Review: Tied Up in Tinsel

Tied Up in Tinsel (Roderick Alleyn #27), Ngaio Marsh. New York: Felony & Mayhem Press, 2015 (Originally published in 1972).

Summary: Hilary Bill-Talsman is the subject of a Troy portrait and host of a Christmas house party that includes a Druid Pageant, marred when the chief Druid disappears. Alleyn arrives from overseas just in time to solve the mystery.

Hilary Bill-Talsman, an entrepreneur and nouveaux riche is rehabilitating an old manor house, Halberds, to which Troy has been invited to paint his portrait, and if he can persuade her, his fiancée, Cressida Tottenham. The holidays are approaching, Alleyn is away on assignment, and Hilary has persuaded Troy to stay for the Christmas pageant on a Druid theme, along with his house guests, Colonel Fleaton Forrester, Hilary’s uncle and his wife, along with their “man” Moult, formerly under the Colonel’s command, Bert Smith, an expert on antiques, and the aforementioned Cressida.

It’s an interesting lot, to be sure, but even more interesting is the household staff, all former murderers who have done their time. Staffing a manor house in the 1970’s, when this is set, is difficult. Hilary covers this with his social experiment. Particularly disturbing is Nigel, whose mental state is questionable, seeing “sinners” behind every bush, as it were. Yet the house seems to run smoothly, they get along and the only conflicts are between them and Moult, who has a streak of unpleasantness mixed with being prone to excess, and Cressida, who is averse to Cooke the cook’s cats.

Colonel Forrester is set to play the chief Druid, the counterpart of Father Christmas, whose appearance with gifts is the climax of the pageant. But he has a propensity for spells, and worked up as he is, he succumbs to one. Unbeknownst to everyone except for Cressida who helps him with his costume, Moult takes his place and pulls it off. Only after helping him remove the beard in a cloakroom, does Cressida inform Mrs. Forrester of the Colonel’s indisposition. Only afterwards do they notice that Moult has disappeared. A search of the house and grounds is made but he is nowhere to be found.

It’s at this juncture that Alleyn, having finished up an overseas assignment early, turns up, advises contacting the authorities, and stays on to help with the investigation. It turns into a murder investigation, when he spots four of the house staff moving a large box in the middle of the night, a box that contains Moult’s body. Yet despite the protests of the guests, Alleyn is not inclined to suspect the former murderers.

Marsh is a master of the “murder at a house party” genre but I have to admit that this one wasn’t my favorite. It takes half the book to get to the murder, a lot of stage setting, a series of malicious messages and pranks intended to incriminate one or more of the staff. And the identity of the murderer did not come as a surprise, only the motive. At the same time, the setting of the mood during Troy’s walk in the country and the later search during the storm, the description of the pageant, and the fascinating character of Hilary were all masterfully done.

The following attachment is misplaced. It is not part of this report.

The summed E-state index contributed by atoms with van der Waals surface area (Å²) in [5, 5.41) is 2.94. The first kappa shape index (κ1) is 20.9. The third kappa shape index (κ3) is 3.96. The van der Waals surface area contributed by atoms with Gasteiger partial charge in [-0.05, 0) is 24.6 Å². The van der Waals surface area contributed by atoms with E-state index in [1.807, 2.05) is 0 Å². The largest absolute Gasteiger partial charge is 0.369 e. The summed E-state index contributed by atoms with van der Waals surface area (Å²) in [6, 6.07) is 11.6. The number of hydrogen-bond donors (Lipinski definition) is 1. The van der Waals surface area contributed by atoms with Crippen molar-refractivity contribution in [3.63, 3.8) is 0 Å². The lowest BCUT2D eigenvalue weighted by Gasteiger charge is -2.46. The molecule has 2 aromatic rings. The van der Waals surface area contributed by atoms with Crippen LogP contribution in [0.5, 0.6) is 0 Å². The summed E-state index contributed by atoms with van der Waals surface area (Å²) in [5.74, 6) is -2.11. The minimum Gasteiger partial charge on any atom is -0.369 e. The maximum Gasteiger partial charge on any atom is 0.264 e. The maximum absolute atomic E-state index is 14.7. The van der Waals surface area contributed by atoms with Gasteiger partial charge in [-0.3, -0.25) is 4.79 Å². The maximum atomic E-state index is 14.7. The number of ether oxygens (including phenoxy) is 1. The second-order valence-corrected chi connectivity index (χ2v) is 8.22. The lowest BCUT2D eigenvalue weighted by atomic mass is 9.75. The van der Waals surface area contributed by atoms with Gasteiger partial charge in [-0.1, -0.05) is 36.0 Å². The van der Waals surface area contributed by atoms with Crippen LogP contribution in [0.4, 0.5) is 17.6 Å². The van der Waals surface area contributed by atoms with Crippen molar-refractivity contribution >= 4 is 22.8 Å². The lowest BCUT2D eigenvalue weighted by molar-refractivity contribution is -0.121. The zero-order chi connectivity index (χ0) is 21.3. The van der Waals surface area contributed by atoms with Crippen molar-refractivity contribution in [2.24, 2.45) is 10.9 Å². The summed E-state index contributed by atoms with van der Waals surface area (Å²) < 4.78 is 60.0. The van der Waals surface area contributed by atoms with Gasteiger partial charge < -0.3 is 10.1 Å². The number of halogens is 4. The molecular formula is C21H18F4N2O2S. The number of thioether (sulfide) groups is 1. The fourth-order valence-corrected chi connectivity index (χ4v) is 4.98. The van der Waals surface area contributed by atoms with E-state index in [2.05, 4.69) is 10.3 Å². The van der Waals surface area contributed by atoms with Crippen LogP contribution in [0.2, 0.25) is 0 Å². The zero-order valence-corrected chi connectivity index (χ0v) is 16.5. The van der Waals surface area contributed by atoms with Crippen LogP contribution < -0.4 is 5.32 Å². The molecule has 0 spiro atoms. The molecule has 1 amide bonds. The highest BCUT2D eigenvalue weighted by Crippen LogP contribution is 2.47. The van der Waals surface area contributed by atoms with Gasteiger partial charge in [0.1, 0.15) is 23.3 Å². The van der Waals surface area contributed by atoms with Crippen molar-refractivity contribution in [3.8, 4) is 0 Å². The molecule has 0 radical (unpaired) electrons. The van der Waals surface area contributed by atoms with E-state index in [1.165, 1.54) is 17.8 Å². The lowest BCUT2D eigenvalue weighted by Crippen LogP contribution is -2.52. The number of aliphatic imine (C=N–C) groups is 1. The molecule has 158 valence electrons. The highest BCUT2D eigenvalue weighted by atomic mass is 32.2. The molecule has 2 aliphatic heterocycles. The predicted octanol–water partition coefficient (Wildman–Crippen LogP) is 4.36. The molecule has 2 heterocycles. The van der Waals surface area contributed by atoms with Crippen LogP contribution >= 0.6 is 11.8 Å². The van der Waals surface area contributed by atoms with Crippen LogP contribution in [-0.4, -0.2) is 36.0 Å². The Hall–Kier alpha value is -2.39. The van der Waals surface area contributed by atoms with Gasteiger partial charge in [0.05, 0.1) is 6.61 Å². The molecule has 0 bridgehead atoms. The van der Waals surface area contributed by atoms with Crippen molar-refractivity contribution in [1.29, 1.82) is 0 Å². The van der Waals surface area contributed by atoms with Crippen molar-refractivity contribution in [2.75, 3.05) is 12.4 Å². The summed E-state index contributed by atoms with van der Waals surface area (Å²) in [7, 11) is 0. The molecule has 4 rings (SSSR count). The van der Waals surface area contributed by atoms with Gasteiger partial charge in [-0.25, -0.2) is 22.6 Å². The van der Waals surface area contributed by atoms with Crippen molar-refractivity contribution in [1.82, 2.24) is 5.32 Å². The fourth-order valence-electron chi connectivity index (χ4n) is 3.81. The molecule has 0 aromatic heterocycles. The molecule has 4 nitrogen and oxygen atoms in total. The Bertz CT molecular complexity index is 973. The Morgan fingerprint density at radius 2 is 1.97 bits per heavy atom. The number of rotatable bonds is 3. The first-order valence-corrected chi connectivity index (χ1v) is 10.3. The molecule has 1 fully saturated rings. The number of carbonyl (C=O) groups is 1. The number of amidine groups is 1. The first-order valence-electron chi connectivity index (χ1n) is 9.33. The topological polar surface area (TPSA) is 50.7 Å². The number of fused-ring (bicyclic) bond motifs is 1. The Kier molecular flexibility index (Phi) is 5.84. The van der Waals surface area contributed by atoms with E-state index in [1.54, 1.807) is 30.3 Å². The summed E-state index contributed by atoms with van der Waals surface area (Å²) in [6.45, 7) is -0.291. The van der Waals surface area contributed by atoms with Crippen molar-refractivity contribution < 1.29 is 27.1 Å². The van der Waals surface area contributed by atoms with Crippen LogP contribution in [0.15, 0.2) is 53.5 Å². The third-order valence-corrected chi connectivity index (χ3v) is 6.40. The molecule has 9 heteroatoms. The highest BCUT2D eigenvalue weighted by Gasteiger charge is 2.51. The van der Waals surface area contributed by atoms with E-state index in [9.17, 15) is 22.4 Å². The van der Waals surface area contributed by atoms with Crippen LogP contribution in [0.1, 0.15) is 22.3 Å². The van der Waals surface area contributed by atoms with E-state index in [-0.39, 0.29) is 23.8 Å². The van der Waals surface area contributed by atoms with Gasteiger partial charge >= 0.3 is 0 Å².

This was one of two Marsh novels to be nominated for an Edgar Award, the other being Killer Dolphin. I’m not sure I understand the nomination of this book, which I did not find nearly as well-written as Killer Dolphin or some of her other works. It may just have been the year.

Review: Death in a White Tie

Death in a White Tie (Alleyn #7), Ngaio Marsh. New York: Felony & Mayhem Press, 2012.

Summary: At a premiere debutante ball, Lord Robert Gospell’s call to Alleyn about a blackmail conspiracy is interrupted. A few hours later, Gospell turns up at Scotland Yard in the back of a taxi–dead!

It is the season of the debutante ball in London. Chaperoned young women are introduced to eligible young men–a high fashion and high pressure time for daughters and their mothers. Lady Alleyn’s niece Sara is one of those coming out as is Bridget O’Brien, Lady Carrados daughter by her first marriage to Paddy O’Brien and Miss Rose Birnbaum, the retiring protégé of the abrasive and ambitious Mrs. Halcut-Hackett.

Mrs. Halcutt-Hackett comes to Roderick Alleyn to report a blackmailer threatening one of her society “friends” and possibly others. He asks Lord Robert Gospell (aka “Bunchy”), a lovable “Victorian relic” who moves easily among these fashionable circles because he is the epitome of grace and empathy, especially for the scared young girls and their mothers confronted by the intimidating experience of “coming out.” He quickly intuits that there are at least two objects of blackmail–Mrs. Halcutt-Hackett herself and Lady Carrados, whose weariness, attended by Sir Daniel Davidson, doctor to the London elite, seems to stem from more than just the arduous efforts of hosting a ball, which is being capably handled by her quiet and efficient secretary, Violet Harris, who turns out to have a connection to the family going back to the death of her first husband, Paddy O’Brien.

“Bunchy” is a keen observer, and he notes that the hands of the caterer to the rich, Colombo Dmitri, are the very ones that purloin a handbag of Mrs. Halcutt-Hackett, sitting beside him in a darkened concert hall. Later, he witnesses Dmitri return a much thinner handbag to Lady Carrados at the debutante ball. The question is, is he doing this alone or with an accomplice who has access to the material being used to perpetrate the blackmail?